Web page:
Meeting affordable housing quotas has proven to be a struggle across the nation, especially as the already intense and quick-paced housing market is only becoming more and more competitive for buyers. Many cities have already declared their housing shortage to be at a ‘crisis’ level, while others are slowly progressing to that point.

Unfortunately, San Francisco is no exception, as the city still seems to be struggling with expansion. However, that issue seemed to be remedied late last month upon the passage of The Affordable Housing Bonus Program — also known as “Home SF” — which passed through the Board of Supervisors with a 10-1 vote.

However, it is important to note that this bill only incentivizes developers who choose to build affordable housing units, rather than making it mandatory that affordable housing units be built to accommodate the lower-income population. Many opinion leaders see this bill as a slight to the diverse population of San Francisco and have not hesitated to make their opinions known over the years.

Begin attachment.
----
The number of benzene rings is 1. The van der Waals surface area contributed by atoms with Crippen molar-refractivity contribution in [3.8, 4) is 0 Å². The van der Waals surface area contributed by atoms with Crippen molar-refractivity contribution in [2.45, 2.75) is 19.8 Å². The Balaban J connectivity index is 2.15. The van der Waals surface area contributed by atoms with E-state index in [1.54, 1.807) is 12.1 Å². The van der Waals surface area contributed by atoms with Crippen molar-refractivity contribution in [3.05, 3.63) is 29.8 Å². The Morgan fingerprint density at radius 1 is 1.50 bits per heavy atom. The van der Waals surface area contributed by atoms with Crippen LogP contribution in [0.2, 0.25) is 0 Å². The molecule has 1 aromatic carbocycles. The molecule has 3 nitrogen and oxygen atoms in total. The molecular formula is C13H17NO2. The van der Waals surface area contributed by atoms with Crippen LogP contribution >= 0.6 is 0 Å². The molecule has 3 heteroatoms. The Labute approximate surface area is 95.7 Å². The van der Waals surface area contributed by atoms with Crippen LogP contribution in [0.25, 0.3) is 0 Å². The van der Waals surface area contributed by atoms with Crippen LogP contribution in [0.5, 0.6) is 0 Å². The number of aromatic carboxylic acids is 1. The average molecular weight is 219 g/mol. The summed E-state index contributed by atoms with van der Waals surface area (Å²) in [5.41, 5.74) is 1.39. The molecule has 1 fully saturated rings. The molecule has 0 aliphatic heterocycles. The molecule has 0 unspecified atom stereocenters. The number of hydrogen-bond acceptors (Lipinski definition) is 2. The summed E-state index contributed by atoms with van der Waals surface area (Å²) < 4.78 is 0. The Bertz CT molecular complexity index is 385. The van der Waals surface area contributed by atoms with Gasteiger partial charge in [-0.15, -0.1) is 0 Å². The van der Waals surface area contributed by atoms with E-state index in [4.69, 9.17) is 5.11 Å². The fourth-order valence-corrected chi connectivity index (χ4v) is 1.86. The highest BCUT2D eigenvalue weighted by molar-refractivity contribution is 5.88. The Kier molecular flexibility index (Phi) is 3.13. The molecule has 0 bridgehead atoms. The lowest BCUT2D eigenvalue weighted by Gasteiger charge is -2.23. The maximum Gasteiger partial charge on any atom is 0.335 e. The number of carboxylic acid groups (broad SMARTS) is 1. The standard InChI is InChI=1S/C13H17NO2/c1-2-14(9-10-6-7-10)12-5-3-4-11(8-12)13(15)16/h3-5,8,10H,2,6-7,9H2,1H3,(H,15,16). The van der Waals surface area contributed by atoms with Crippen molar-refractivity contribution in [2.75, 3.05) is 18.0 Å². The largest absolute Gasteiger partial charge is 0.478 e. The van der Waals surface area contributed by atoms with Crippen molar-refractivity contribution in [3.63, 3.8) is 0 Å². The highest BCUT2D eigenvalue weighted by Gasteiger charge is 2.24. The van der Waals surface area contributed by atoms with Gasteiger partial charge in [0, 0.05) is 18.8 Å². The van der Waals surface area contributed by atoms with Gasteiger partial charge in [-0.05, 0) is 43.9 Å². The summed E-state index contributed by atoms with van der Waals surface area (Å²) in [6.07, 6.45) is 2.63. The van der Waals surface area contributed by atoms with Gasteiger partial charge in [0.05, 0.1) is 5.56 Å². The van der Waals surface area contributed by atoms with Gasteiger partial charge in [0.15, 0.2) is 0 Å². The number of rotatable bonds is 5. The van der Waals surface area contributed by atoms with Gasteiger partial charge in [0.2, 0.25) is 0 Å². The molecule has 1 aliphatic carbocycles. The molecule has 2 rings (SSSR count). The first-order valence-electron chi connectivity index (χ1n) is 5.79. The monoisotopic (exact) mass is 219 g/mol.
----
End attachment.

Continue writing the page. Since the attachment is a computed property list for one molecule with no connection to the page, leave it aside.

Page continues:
In spite of these obstacles and accusations of injustice, lawmakers continued their negotiations, with some pushing for upwards of 25 percent of new housing to be deemed affordable and others looking to keep the percentage low — around 14 percent. The aforementioned bill settled on 18 percent for most neighborhoods — especially those at risk of gentrification.

All in all, this program will lead to approximately 5,000 new affordable housing units being built within 20 years. It is also estimated that anywhere between 800 and 2,000 of those units will become available within the next several years, with unit prices ranging from 90 and 140 percent of the city’s median income for condos and 55 to 110 percent for apartments.

While this was certainly a good step in the right direction, any real estate expert will tell you that it simply is not enough. After all, the demand for housing in the San Francisco area is only rising, especially amongst working- and middle-class families.

However, these needs are not being met because developers in the area have become greedy, opting to build more million-dollar homes than the more desired — and absolutely necessary — affordable units.

Seeing as San Francisco is a primarily rent-controlled city, these acts have only perpetuated the great divide between socioeconomic groups, forcing many residents out of their homes and even the surrounding area — in spite of the roughly 30,000 empty units scattered throughout the city.

Although the future seems unclear for many San Franciscans, one can only hope real progress is being made and that this age-old fight for new, affordable housing units will soon be a part of the past.